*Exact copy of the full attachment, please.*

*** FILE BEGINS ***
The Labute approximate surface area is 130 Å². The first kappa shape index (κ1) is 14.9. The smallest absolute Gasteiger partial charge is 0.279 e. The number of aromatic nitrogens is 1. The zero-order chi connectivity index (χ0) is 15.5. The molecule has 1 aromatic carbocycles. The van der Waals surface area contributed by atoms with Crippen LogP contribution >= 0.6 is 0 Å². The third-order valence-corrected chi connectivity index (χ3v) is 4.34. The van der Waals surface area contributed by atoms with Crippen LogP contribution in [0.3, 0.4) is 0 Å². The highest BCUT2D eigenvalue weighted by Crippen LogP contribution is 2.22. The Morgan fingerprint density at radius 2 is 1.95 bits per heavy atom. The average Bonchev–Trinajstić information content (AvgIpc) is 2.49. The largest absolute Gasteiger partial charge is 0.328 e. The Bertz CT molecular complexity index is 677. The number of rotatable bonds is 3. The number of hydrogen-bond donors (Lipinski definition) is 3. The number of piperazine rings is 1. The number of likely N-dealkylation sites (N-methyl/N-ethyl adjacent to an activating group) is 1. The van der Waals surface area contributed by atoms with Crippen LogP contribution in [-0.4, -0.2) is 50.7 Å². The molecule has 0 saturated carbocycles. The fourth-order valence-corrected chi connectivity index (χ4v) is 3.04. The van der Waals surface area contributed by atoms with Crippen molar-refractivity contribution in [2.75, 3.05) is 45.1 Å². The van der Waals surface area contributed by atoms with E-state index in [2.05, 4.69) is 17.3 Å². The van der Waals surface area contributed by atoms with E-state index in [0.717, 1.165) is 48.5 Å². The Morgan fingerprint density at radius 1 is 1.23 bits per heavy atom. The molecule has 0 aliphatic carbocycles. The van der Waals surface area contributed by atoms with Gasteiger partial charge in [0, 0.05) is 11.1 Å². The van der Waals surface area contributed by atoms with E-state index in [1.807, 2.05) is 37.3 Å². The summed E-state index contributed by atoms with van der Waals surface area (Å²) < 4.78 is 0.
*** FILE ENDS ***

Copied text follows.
The Labute approximate surface area is 130 Å². The first kappa shape index (κ1) is 14.9. The smallest absolute Gasteiger partial charge is 0.279 e. The number of aromatic nitrogens is 1. The zero-order chi connectivity index (χ0) is 15.5. The molecule has 1 aromatic carbocycles. The van der Waals surface area contributed by atoms with Crippen LogP contribution >= 0.6 is 0 Å². The third-order valence-corrected chi connectivity index (χ3v) is 4.34. The van der Waals surface area contributed by atoms with Crippen LogP contribution in [0.3, 0.4) is 0 Å². The highest BCUT2D eigenvalue weighted by Crippen LogP contribution is 2.22. The Morgan fingerprint density at radius 2 is 1.95 bits per heavy atom. The average Bonchev–Trinajstić information content (AvgIpc) is 2.49. The largest absolute Gasteiger partial charge is 0.328 e. The Bertz CT molecular complexity index is 677. The number of rotatable bonds is 3. The number of hydrogen-bond donors (Lipinski definition) is 3. The number of piperazine rings is 1. The number of likely N-dealkylation sites (N-methyl/N-ethyl adjacent to an activating group) is 1. The van der Waals surface area contributed by atoms with Crippen LogP contribution in [-0.4, -0.2) is 50.7 Å². The molecule has 0 saturated carbocycles. The fourth-order valence-corrected chi connectivity index (χ4v) is 3.04. The van der Waals surface area contributed by atoms with Crippen molar-refractivity contribution in [2.75, 3.05) is 45.1 Å². The van der Waals surface area contributed by atoms with E-state index in [2.05, 4.69) is 17.3 Å². The van der Waals surface area contributed by atoms with E-state index in [0.717, 1.165) is 48.5 Å². The Morgan fingerprint density at radius 1 is 1.23 bits per heavy atom. The molecule has 0 aliphatic carbocycles. The van der Waals surface area contributed by atoms with Gasteiger partial charge in [0, 0.05) is 11.1 Å². The van der Waals surface area contributed by atoms with E-state index in [1.807, 2.05) is 37.3 Å². The summed E-state index contributed by atoms with van der Waals surface area (Å²) < 4.78 is 0.